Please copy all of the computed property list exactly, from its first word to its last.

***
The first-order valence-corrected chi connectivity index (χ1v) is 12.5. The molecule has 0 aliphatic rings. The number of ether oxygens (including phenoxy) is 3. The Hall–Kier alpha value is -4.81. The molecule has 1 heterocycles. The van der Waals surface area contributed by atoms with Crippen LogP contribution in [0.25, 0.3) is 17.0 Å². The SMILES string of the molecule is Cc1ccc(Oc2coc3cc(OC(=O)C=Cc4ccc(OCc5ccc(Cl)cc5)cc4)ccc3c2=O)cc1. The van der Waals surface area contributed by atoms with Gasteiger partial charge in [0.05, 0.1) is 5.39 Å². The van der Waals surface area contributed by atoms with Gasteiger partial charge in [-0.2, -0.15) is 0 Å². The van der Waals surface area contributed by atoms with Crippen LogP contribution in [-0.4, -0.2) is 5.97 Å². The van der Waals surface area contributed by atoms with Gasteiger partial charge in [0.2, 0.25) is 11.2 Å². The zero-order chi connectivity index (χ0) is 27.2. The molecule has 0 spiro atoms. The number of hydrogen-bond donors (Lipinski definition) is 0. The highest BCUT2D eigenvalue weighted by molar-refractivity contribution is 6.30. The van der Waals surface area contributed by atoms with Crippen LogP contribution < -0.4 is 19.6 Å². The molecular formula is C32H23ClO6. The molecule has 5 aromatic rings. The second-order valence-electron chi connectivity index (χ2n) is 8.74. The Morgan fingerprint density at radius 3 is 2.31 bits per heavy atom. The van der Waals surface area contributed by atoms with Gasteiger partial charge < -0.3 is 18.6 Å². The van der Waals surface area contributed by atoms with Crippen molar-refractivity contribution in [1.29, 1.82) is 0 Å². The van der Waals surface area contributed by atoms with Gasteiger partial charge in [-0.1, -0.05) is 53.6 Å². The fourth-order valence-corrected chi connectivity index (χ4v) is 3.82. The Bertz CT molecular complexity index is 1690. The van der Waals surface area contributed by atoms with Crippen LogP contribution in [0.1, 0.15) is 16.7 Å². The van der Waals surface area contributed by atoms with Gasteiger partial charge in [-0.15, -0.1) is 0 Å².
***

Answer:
The first-order valence-corrected chi connectivity index (χ1v) is 12.5. The molecule has 0 aliphatic rings. The number of ether oxygens (including phenoxy) is 3. The Hall–Kier alpha value is -4.81. The molecule has 1 heterocycles. The van der Waals surface area contributed by atoms with Crippen LogP contribution in [0.25, 0.3) is 17.0 Å². The SMILES string of the molecule is Cc1ccc(Oc2coc3cc(OC(=O)C=Cc4ccc(OCc5ccc(Cl)cc5)cc4)ccc3c2=O)cc1. The van der Waals surface area contributed by atoms with Gasteiger partial charge in [0.05, 0.1) is 5.39 Å². The van der Waals surface area contributed by atoms with Gasteiger partial charge in [-0.2, -0.15) is 0 Å². The van der Waals surface area contributed by atoms with Crippen LogP contribution in [-0.4, -0.2) is 5.97 Å². The van der Waals surface area contributed by atoms with Gasteiger partial charge in [0.2, 0.25) is 11.2 Å². The zero-order chi connectivity index (χ0) is 27.2. The molecule has 0 spiro atoms. The number of hydrogen-bond donors (Lipinski definition) is 0. The highest BCUT2D eigenvalue weighted by molar-refractivity contribution is 6.30. The van der Waals surface area contributed by atoms with Crippen LogP contribution < -0.4 is 19.6 Å². The molecular formula is C32H23ClO6. The molecule has 5 aromatic rings. The second-order valence-electron chi connectivity index (χ2n) is 8.74. The Morgan fingerprint density at radius 3 is 2.31 bits per heavy atom. The van der Waals surface area contributed by atoms with Gasteiger partial charge < -0.3 is 18.6 Å². The van der Waals surface area contributed by atoms with Crippen molar-refractivity contribution in [1.29, 1.82) is 0 Å². The van der Waals surface area contributed by atoms with Gasteiger partial charge in [-0.1, -0.05) is 53.6 Å². The fourth-order valence-corrected chi connectivity index (χ4v) is 3.82. The Bertz CT molecular complexity index is 1690. The van der Waals surface area contributed by atoms with Crippen LogP contribution in [0.1, 0.15) is 16.7 Å². The van der Waals surface area contributed by atoms with Gasteiger partial charge in [-0.15, -0.1) is 0 Å².